Snake-style kung fu is a style of martial arts developed by monks at the Shaolin temple in China. It is one of the oldest schools of kung fu, and it emphasizes evasion, deceptive body posture and swift strikes that can cause either superficial damage or serious disability.
A snake practitioner avoids the showy ready stances of most kung fu techniques. Instead, a snake stylist usually launches into a full attack from an innocent-looking standing posture. In the snake style, the fighter's legs remain stiff and ready to deliver low kicks to the opponent's feet, shins and knees. High kicks are avoided, as these can disrupt the practitioner's balance.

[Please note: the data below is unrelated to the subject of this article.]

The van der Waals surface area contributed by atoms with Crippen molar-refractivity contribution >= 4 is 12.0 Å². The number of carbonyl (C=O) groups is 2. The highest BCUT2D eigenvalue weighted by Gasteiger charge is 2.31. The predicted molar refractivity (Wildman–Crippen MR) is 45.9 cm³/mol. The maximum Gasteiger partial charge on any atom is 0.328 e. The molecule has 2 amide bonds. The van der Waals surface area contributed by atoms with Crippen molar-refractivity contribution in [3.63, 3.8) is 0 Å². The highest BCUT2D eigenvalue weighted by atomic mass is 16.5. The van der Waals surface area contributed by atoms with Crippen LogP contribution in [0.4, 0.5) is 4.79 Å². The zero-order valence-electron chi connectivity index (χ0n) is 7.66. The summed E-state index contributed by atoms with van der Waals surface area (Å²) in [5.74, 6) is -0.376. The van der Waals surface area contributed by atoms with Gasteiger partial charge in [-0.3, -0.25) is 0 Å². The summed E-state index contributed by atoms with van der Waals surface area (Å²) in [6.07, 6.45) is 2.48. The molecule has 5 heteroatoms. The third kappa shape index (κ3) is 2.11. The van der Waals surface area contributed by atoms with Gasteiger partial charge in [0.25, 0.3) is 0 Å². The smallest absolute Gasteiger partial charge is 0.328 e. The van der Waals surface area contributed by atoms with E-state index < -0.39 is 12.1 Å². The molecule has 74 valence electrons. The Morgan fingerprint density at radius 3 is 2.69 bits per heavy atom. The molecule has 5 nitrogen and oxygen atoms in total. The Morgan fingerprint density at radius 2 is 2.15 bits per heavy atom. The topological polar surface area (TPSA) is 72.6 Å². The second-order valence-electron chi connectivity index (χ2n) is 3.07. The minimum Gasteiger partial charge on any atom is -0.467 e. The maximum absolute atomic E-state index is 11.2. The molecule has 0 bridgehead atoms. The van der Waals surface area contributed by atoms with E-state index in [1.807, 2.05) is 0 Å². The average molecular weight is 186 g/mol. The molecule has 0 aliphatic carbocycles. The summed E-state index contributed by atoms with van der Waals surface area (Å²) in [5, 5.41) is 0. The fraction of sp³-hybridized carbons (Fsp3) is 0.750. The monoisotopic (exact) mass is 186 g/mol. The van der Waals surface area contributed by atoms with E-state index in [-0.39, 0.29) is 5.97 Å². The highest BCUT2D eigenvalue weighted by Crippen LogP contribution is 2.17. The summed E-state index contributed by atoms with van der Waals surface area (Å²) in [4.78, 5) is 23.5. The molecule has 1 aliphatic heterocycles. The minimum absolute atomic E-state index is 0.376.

A snake stylist attacks swiftly with an emphasis on flexibility. Two styles of attack are common: viper and cobra. Viper attacks employ a characteristic split-finger striking method that aims to put pressure on important blood vessels, such as the jugular vein, and draw copious amounts of blood without necessarily causing lasting harm. Cobra is intended to be more destructive, using a fingers-forward hand posture to apply as much force as possible against key pressure points. In each style, the practitioner is expected to be able to rapidly alter the style of an attack if the initial contact is dodged or blocked.